Winter Vacation Ideas

December 6, 2019

When the gray skies and bone-chilling temps move in, wouldn't it be nice to slip away to sun-kissed beaches, sultry tropical nights, and pampered luxury?

In this warm-weather destination series, we'd like to share some ideas to help jump-start your winter vacation planning.

First up...

The Bahamas!

When Christopher Columbus first set foot in the New World, he did so in the Bahamas, although the exact island where he landed is still a matter of debate. (San Salvador is the popular favorite, and a white cross marks the spot where he supposedly landed.) He didn't stay long, however, being intent on finding riches that this group of islands didn't seem to hold.

Perhaps he was looking for the wrong things. These days, travelers are quite satisfied with the treasures they find in the Bahamas: brilliant turquoise water, gorgeous sandy beaches, excellent fishing and diving, and surroundings that range from quaint colonial villages to lovely secluded coves.

Those making landfall in the islands can choose from several distinct experiences. Visitors looking for the standard resort amenities should head to Nassau on New Providence Island or Lucaya on Grand Bahama Island. Splashy Nassau, the biggest city and main port, is awash in pink colonial buildings, bustling street markets, upscale chain resorts and great restaurants. Sister island Paradise Island is home to megaresort Atlantis and its opulent casino and fabulous water features.

In Freeport and Lucaya, the Bahamas' second-largest port, options range from frolicking with dolphins to perusing duty-free goods. Downtown Freeport, however, has been in a slump since the hurricanes of 2004 and 2005, leaving Lucaya as the most viable option for vacationers at present.

Those more interested in deserted beaches, sailing, diving, fishing and a generally slower pace will want to visit some of the many Out Islands (also known as the Family Islands), most of which are thinly populated or uninhabited, yet which offer all manner of activities plus a chance to experience charming vignettes of Bahamian life.

Note: In September 2019, Hurricane Dorian inflicted severe damage on Grand Bahama and the Abaco islands. Recovery efforts are ongoing and expected to take months or even years.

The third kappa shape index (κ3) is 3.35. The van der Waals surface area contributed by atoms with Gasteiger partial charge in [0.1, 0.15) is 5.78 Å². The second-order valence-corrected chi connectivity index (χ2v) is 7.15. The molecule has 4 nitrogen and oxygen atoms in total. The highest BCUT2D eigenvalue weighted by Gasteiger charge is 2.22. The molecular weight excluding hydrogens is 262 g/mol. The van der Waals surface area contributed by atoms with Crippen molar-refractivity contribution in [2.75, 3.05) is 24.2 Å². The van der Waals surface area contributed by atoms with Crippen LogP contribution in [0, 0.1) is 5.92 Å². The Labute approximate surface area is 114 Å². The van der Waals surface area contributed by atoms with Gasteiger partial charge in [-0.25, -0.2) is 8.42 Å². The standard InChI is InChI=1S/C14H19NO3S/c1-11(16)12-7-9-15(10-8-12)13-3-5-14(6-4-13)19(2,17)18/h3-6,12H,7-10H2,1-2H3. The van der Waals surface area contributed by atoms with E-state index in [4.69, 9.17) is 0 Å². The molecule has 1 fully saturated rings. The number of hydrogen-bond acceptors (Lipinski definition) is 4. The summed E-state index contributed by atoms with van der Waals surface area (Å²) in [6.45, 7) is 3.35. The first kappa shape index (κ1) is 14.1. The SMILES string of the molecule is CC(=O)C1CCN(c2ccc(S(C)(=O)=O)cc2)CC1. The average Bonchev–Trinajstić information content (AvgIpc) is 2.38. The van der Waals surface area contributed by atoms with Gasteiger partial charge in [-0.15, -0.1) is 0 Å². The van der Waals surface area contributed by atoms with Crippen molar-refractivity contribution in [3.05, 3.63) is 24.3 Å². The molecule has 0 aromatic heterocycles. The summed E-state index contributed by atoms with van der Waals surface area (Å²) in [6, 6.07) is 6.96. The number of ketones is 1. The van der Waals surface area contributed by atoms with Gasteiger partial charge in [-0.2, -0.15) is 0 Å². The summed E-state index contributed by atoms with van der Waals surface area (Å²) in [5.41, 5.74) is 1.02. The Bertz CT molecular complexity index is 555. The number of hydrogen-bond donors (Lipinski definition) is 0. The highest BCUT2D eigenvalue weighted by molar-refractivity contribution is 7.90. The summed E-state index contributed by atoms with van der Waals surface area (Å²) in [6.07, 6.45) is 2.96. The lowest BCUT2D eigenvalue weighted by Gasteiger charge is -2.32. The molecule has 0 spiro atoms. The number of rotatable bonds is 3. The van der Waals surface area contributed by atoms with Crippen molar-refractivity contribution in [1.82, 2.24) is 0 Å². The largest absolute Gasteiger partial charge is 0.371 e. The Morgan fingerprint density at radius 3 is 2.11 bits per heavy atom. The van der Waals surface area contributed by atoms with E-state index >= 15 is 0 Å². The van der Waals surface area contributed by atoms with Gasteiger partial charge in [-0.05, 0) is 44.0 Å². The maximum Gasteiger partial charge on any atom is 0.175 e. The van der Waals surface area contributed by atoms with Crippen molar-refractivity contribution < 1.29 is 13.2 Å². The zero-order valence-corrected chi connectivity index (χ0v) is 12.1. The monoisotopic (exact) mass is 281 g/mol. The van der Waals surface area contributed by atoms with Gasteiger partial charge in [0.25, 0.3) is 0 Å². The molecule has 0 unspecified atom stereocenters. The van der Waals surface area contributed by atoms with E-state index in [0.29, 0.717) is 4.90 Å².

The northernmost island of the Bahamas lies in the Atlantic Ocean, about 50 mi/85 km off the southeast Florida coastline—not in the Caribbean, as is popularly thought. The balance of the archipelago, about 700 islands and 2,000 islets called cays (pronounced keys), spreads south and east toward Hispaniola.

With a total landmass of more than 5,000 sq mi/13,000 sq km spread over 100,000 sq mi/260,000 sq km of water, the Bahamas chain is larger by far than any of the Caribbean island groups and occupies an area almost as great as the Caribbean Sea. Besides New Providence and Grand Bahama Island, only about 30 of the other islands are inhabited.

As for topography, don't expect to see mountains and waterfalls—these islands are very flat. They are also largely dry, lacking any kind of streams or rivers. Because of this, no runoff sediment is deposited into the sea, resulting in the amazingly clear waters that surround the islands, which mostly occupy two shallow marine plateaus separated from each other—and from North America and the Greater Antilles—by deep ocean trenches.


The Lucayan Indians had the islands mostly to themselves until Columbus showed up in 1492 and claimed them for Spain. But the Spanish were in search of gold, silver and valuable trade goods, and the newly acquired Bahamian real estate provided few of those things. The Spanish soon moved on without really colonizing the islands.